This got me to thinking about our writing and how we each have our own individual voice. How does this happen? Can it be a compilation of our life's colors and those who've influenced our lives? Maybe who we are is determined by how we absorbed those experiences and share them with others. Is there one event in your life that might have had a great impact on how you write or approach your writing or job?

16 comments:

Mona Risk said...

Paisley, I love the colors in your clouds. Here in Florida, clouds look pink, orange and purple at dawn and dusk. I am not a painter, but I love to look at the ocean, sunset and flowers and always marvel at colors.

I bet your quilts are little marvels of colors.

Emma Leigh said...

Excellent post. Really makes you look at things differently.

Joanne said...

Paisley,
Thanks for the excellent post. We all have such different voices, and our experiences reflect this--especially in our writing.

Maree Anderson said...

Paisley, I really shouldn't be here, as I'm supposed to be doing revisions to a tight deadline.... BUT I couldn't resist reading your post. My mom is an artist, too. And I'm constantly amazed at the similarities between the process of creating a story and the process of creating a painting. And just as her past experiences, her moods, her world-view, and what's running round in her head color her choices when she paints, so a writer's influences her story and her story's voice. It's scary to look back at the things we've written and realize we've infused the words with our own personal experiences. But that's what speaks to our readers.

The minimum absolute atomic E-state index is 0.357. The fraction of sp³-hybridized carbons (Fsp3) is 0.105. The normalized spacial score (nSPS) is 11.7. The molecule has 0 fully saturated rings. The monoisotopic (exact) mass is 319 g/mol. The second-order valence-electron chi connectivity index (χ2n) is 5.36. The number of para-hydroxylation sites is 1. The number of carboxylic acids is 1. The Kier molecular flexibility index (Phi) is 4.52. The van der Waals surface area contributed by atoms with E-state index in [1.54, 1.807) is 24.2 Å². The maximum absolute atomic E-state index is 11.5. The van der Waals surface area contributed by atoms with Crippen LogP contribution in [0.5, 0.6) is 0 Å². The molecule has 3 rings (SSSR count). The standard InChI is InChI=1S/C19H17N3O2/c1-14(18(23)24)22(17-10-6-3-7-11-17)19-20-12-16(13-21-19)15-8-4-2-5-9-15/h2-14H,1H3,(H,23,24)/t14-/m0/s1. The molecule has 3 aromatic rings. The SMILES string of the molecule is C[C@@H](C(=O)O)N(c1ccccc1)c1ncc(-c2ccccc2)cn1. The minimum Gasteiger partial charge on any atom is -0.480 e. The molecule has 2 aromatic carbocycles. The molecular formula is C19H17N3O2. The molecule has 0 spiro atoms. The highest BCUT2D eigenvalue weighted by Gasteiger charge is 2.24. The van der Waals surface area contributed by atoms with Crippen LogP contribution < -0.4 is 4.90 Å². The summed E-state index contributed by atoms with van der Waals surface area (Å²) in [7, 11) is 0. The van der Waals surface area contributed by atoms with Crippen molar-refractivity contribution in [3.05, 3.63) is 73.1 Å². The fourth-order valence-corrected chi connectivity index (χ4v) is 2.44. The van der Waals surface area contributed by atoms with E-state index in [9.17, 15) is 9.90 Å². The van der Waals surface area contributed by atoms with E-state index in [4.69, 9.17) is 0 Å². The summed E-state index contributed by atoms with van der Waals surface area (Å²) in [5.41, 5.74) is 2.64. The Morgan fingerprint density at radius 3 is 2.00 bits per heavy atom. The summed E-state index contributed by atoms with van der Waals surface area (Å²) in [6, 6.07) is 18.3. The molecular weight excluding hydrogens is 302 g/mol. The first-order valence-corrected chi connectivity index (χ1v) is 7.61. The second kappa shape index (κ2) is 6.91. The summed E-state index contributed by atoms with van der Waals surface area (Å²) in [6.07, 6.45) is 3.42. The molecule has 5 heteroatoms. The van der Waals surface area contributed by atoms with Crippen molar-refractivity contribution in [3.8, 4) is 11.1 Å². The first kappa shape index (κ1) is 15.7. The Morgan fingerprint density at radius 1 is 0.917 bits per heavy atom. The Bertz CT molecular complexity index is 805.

Awesome post! Very thought-provoking. And now back to revision hell, LOL.

Vonnie Davis said...

Paisley--Great post. Different timeframes of our lives hold different colors: saffron yellow of happiness, pale blue of contentment, blaze orange of anger, midnight blue of depression and passion red of...well, passion. I've just finished writing a hand-out for our writing group here in Lynchburg on POV and how past experiences affect our character's behavior and thought patterns. They color our lives. That's why your post was so timely for me.